Blog Credo

The whole aim of practical politics is to keep the populace alarmed (and hence clamorous to be led to safety) by menacing it with an endless series of hobgoblins, all of them imaginary.

H.L. Mencken

Friday, March 9, 2012

Unemployment In Handy Chart Form

The US added 227,000 jobs in February, leaving the unemployment rate at 8.3%.  Not as good as the January numbers.  Needless to say, the RNC, Cantor and Boehner have all said that this isn't good enough.

Well, no shit, Sherlock.  But why are the numbers not improving as fast as we'd like?

Via Bonddad, here are some charts.

First, we have manufacturing jobs.  This chart will show that manufacturing, despite being in a strong recovery and selling more product, has not really increased its hiring.

Because housing hasn't picked up, we're looking at basic manufacturing.  Those "jobs" are being replaced by robots.  Screw you, robots.

The service sector of the economy is doing well.  They are hiring and are accounting for most of the job growth.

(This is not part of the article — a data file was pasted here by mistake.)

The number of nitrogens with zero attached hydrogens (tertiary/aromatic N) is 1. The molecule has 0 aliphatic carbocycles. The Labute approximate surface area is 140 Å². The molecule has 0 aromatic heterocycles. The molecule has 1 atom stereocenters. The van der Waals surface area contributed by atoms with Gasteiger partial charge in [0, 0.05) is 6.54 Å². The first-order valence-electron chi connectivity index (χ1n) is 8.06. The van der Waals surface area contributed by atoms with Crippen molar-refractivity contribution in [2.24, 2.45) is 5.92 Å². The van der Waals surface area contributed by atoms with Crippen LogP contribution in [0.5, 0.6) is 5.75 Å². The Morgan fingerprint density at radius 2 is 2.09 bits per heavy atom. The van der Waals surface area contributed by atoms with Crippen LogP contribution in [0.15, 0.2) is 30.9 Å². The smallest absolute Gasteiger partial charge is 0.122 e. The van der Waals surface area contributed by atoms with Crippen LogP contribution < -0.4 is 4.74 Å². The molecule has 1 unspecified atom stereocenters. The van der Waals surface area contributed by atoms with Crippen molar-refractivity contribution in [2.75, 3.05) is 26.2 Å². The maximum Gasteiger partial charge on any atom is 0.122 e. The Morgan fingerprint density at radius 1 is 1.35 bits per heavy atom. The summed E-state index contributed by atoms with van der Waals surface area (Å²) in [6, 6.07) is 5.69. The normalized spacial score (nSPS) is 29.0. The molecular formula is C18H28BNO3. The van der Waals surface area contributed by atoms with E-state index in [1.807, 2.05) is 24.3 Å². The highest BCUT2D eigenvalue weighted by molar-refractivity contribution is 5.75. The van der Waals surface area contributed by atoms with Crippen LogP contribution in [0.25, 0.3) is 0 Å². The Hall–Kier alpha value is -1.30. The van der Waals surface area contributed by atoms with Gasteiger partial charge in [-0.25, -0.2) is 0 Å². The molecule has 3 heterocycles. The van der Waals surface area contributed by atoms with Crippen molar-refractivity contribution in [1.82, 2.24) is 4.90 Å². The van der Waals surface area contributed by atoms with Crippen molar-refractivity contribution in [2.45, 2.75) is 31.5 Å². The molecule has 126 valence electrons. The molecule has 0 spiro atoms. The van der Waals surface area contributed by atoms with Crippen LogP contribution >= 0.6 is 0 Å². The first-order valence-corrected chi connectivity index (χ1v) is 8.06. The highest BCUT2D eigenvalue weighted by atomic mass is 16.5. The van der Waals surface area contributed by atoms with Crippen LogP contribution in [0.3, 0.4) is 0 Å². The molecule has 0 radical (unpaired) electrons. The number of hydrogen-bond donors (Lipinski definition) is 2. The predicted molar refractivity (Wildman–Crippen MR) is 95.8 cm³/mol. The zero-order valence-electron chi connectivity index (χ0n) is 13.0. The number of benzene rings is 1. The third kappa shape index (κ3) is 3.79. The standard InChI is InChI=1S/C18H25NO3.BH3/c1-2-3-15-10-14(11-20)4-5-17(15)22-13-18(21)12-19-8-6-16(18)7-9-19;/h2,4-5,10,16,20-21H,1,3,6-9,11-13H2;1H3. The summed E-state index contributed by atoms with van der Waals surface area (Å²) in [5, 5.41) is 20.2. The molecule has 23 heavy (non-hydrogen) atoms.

That's a good looking chart.

Both of those charts are positive.  So why isn't employment going up?

Let's look at government sector jobs.

So, the government sector is still shrinking.  This is the product of austerity, of balanced budget amendments and "starve the beast" thinking.  This is what happens when you have people saying crap like, "The government has never created a job."  (That big spike is census hiring.)

If we weren't laying off teachers and other public sector jobs, we'd be looking at 7.5% unemployment, at least.

Instinctively, we assume that only manufacturing or agriculture are "real" jobs.  Because they make "stuff", and "stuff" is what makes the economy run.  But with the extraordinary improvements in mechanization and productivity, we still make a ton of "stuff".  

A job is simply a say of adding value to the economy as a whole while also accruing value to your self.  A job that has you working caseloads of children at risk is just as worthy as a job that has you building TVs.  

Until we realize that government jobs are jobs, we will continue to have a soft job recovery.

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